Kamala Harris Blames Trump for Coronavirus Deaths, Compares Number to Lives Lost in WWII

PHILADELPHIA, PA - NOVEMBER 02: Democratic vice presidential nominee Sen. Kamala Harris (D-CA) speaks at a drive-in election eve rally on November 2, 2020 in Philadelphia, Pennsylvania. Democratic presidential nominee Joe Biden, who is originally from Scranton, Pennsylvania, remains ahead of President Donald Trump by about six points, according to …
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Democrat presidential hopeful Sen. Kamala Harris (D-CA) compared the number of American lives lost to COVID-19 to American lives during WWII.

Harris’s remarks came during a late night campaign stop in Philadelphia, Pennsylvania, on Monday, the night before Election Day. Harris repeatedly questioned how Americans could have “prepared” if they had known the complications of the virus, a scenario for which she chose to blame President Donald Trump. Harris claimed:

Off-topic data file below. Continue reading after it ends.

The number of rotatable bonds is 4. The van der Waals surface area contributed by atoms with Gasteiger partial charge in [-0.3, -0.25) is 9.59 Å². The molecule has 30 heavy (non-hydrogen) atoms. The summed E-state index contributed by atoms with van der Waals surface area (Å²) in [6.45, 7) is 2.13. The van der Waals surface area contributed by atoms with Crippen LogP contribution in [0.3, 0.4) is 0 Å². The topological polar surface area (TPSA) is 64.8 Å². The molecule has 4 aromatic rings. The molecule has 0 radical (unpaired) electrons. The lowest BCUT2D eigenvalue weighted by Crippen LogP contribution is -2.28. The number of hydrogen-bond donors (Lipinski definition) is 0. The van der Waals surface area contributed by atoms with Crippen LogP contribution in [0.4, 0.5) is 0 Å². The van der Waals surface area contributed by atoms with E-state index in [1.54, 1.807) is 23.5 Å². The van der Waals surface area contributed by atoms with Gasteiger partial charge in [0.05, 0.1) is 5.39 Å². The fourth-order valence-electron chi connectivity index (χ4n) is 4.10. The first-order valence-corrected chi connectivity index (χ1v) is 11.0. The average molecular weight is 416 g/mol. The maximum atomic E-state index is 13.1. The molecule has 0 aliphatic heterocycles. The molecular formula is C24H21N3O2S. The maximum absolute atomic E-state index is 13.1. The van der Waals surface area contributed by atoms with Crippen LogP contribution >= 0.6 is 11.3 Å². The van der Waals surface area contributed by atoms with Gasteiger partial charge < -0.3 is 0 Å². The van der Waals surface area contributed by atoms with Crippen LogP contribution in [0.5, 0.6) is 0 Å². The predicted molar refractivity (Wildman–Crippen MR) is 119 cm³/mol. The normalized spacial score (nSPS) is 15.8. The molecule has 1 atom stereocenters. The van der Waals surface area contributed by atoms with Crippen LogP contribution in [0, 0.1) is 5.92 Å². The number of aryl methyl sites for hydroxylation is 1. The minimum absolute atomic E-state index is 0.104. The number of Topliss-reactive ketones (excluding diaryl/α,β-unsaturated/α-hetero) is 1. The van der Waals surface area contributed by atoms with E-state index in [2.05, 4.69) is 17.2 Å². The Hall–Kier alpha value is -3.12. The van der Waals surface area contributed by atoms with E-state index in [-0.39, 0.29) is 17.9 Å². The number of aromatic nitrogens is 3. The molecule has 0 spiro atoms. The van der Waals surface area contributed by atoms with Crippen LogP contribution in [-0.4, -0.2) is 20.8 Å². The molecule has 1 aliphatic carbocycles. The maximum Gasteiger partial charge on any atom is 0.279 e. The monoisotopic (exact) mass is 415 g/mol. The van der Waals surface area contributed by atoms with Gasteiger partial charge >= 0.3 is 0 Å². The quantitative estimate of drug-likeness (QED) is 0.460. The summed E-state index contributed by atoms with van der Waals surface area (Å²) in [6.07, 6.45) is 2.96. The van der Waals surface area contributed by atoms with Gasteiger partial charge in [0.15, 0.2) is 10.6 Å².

Donald Trump doesn’t think about what’s best for America. He only thinks about what is best for himself. And as a result, we have lost 230,000 lives to COVID. So many people forced to die alone because of the nature of this virus… 230,000 Americans. The last time we experienced loss like this was World War II.

“In addition, we’re looking at over nine million people who have contracted the virus and we know it’s hitting communities of color the hardest.”

Harris then claimed we’re in the “worst economic crisis we have faced since the Great Depression,” failing to note that the economy had record numbers prior to the coronavirus pandemic.

A report released last week found that the U.S. economy is recovering after the coronavirus outbreak and grew at the fastest pace ever recorded in the third quarter, expanding at an annualized pace of 33.1 percent, according to the U.S. Commerce Department.

Breitbart News’s John Carney noted, “The third-quarter GDP gain was fueled by a record 40.7 percent increase in consumer spending. Business investment surged 20.3  percent during the quarter, reflecting a 70.1 percent jump in investment in equipment. The housing market is booming: residential investment grew at a rate of 59.3 percent.”

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